Trump’s (apparent) foreign policy shift; A brief primer on the mess in Syria; Presidential War Powers; Historians weigh-in


The big news, of course, is the US military strike on Syria in retaliation for their use of chemical weapons. The cynic in me says that Trump only did this to deflect from all the scandals ever-threatening his presidency, and to demonstrate that he is not a “Putin-Puppet.” (The president must expect that many of us will be cynical about it, which points to the problem of being a serial liar). But there can be no doubt that Assad’s use of chemical weapons did require an American response, though I am not qualified to offer much of an opinion as to whether this Tomahawk missile strike was the appropriate one. There have been a lot of people pointing out that as a private citizen and as a candidate, Trump criticized measures such as these, with the inference that this is a case of hypocrisy (and many have downright said it, on social media and elsewhere). I give him a pass on this, as many men have discovered that their conception of things change drastically once they see things from the perspective of the presidency. Yet this is indeed a big shift in the foreign policy goals he elucidated as a candidate and up to yesterday as president. Many of his supporters that applauded his campaign promise that we would stop being “the policeman of the world” are confused by this action. Does it mean he has changed his mind about the United States’ role in the world and is coming around to a more Republican (and ironically Hillary Clinton) stance, or was it just an impulsive response to a horrific event? It remains to be seen, but now if we could just get him to change his mind about Syrian refugees.

With the US now poised to possibly become more involved in Syria, it is a good time for another brief  history reminder of exactly what the conflict over there is all about, and Newsweek has got you covered.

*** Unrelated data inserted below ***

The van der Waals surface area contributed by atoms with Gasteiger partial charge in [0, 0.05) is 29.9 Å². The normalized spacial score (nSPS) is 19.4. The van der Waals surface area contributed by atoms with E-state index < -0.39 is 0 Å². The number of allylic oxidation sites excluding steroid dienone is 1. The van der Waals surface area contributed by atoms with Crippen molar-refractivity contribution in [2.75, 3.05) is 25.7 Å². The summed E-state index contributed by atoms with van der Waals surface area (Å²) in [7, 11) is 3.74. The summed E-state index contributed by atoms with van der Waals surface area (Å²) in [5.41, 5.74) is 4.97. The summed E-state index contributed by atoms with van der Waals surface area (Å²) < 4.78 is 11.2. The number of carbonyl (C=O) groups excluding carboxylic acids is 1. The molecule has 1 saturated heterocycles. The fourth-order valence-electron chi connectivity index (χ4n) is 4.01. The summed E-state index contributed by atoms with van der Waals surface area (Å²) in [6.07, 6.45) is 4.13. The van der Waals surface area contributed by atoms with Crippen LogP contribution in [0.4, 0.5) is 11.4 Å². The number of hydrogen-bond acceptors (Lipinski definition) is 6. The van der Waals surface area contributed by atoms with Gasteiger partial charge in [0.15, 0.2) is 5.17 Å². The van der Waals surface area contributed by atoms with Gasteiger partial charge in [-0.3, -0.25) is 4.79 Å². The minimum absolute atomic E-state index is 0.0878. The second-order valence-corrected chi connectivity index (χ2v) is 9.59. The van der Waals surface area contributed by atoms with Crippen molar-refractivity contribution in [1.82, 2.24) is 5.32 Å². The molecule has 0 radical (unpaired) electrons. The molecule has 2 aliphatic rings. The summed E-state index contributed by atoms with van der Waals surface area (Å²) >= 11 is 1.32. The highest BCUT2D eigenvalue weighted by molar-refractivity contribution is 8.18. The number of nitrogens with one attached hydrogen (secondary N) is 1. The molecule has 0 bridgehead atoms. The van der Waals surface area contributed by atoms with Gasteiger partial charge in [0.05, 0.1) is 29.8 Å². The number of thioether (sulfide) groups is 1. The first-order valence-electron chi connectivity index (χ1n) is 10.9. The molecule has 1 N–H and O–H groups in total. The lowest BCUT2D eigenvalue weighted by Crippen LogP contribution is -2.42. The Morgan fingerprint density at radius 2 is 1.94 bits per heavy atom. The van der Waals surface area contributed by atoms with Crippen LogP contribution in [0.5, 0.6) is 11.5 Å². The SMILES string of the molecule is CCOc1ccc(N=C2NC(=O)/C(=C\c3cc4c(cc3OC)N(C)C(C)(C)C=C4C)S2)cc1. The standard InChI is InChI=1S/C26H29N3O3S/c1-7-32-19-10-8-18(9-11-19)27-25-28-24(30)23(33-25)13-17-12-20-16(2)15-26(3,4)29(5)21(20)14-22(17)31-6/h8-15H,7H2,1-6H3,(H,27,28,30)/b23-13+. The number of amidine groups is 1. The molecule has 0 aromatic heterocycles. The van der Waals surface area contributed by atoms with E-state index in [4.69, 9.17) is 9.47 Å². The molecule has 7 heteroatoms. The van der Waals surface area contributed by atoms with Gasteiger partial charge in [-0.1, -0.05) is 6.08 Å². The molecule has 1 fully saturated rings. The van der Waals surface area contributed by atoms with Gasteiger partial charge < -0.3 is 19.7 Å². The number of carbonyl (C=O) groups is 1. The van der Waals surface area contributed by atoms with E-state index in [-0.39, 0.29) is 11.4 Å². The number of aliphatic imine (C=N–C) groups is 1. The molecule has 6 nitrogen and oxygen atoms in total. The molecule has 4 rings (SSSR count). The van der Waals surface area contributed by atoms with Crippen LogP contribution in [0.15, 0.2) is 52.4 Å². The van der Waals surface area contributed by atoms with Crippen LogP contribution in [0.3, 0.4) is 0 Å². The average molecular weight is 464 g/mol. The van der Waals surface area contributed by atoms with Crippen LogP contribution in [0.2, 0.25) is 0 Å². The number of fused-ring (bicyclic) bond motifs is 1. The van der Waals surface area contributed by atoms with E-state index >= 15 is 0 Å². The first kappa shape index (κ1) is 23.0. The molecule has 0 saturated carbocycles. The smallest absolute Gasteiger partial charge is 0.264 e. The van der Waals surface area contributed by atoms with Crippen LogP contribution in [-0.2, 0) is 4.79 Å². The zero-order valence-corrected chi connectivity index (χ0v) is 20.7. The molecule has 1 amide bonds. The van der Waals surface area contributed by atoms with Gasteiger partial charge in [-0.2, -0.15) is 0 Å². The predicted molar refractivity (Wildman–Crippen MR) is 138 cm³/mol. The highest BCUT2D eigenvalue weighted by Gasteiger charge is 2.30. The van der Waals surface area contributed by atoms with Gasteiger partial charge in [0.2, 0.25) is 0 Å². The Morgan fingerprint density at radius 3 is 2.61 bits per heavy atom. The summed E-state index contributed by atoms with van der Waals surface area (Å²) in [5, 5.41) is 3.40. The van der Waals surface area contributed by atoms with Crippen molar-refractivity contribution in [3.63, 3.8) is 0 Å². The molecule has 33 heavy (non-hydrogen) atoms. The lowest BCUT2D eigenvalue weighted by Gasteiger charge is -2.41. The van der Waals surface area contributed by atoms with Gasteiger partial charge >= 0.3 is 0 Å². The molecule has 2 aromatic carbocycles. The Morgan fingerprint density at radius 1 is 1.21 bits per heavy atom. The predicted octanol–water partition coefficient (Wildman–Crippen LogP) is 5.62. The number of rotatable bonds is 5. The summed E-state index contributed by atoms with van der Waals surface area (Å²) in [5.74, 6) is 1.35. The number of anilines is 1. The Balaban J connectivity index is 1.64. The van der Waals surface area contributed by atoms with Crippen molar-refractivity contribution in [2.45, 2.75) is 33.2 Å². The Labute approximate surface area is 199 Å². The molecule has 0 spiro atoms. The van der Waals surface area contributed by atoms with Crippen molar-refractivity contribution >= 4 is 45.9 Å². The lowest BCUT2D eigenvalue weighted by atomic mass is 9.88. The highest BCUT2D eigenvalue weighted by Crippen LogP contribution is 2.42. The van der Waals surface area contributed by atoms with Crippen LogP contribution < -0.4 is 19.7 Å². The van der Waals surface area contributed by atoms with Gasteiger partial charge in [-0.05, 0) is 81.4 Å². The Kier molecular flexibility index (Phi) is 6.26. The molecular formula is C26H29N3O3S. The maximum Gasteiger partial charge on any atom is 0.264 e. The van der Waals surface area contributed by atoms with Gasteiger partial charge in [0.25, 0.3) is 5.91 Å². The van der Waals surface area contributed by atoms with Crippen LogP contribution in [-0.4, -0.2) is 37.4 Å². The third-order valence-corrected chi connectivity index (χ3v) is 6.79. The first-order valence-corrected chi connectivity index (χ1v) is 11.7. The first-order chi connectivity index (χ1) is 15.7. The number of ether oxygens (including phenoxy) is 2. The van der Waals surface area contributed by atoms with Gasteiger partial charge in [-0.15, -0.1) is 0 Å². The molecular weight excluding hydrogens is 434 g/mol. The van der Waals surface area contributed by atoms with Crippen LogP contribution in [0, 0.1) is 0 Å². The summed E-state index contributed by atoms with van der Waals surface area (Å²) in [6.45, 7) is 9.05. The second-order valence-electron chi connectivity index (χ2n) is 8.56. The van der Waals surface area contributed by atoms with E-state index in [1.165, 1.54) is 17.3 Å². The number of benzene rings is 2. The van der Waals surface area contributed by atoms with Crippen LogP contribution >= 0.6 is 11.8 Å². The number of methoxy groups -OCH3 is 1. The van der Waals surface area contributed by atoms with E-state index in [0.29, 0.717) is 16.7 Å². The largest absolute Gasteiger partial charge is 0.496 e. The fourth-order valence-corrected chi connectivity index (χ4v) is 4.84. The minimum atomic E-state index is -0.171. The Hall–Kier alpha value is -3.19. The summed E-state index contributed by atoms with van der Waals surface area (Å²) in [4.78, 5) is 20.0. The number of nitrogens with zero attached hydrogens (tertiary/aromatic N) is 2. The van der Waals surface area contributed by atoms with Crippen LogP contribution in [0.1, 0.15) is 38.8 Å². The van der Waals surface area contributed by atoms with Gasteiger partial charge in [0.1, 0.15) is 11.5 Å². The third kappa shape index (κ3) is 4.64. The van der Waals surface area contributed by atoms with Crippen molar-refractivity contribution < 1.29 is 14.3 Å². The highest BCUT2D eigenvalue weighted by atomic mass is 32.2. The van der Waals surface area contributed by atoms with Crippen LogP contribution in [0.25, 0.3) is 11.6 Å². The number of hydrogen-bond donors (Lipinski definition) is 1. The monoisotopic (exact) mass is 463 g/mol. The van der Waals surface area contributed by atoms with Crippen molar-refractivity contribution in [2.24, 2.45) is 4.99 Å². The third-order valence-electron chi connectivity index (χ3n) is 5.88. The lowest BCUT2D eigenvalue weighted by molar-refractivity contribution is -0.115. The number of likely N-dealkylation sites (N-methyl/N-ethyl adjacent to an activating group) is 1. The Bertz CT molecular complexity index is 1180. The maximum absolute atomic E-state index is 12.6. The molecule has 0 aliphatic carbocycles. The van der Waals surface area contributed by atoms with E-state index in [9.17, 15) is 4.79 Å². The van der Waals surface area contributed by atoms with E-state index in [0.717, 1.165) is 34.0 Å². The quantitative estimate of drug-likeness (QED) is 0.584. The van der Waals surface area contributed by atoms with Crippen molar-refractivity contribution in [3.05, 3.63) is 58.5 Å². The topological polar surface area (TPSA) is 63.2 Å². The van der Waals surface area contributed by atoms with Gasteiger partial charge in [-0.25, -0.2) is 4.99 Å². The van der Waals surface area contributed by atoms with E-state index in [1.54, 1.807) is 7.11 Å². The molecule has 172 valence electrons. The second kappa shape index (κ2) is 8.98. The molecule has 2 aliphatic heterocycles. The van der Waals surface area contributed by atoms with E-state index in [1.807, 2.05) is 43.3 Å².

And then there is the weighty question of whether the president had the legal and constitutional authority to launch the strike. Democrats were quick to argue that he does not have that authority, and that he must seek the approval of Congress. While historians and legal scholars generally agree that the Founders intended for Congress alone to have the authority to go to war (except in cases of self defense), obviously presidents of BOTH parties have done so without congressional approval, and even the 1973 War Powers Resolution seems to have a loophole for these sorts of “one and done” type of strikes. The best article I have seen today that tries to dissect this complicated question is this one by Charlie Savage for the New York Times.

History News Network has quickly put together a brief collection of what historians have said about the Syrian strike. I’m not seeing a lot of detailed responses elsewhere, however, perhaps it is because so many of them are busy cutting loose right now in New Orleans at the OAH conference!



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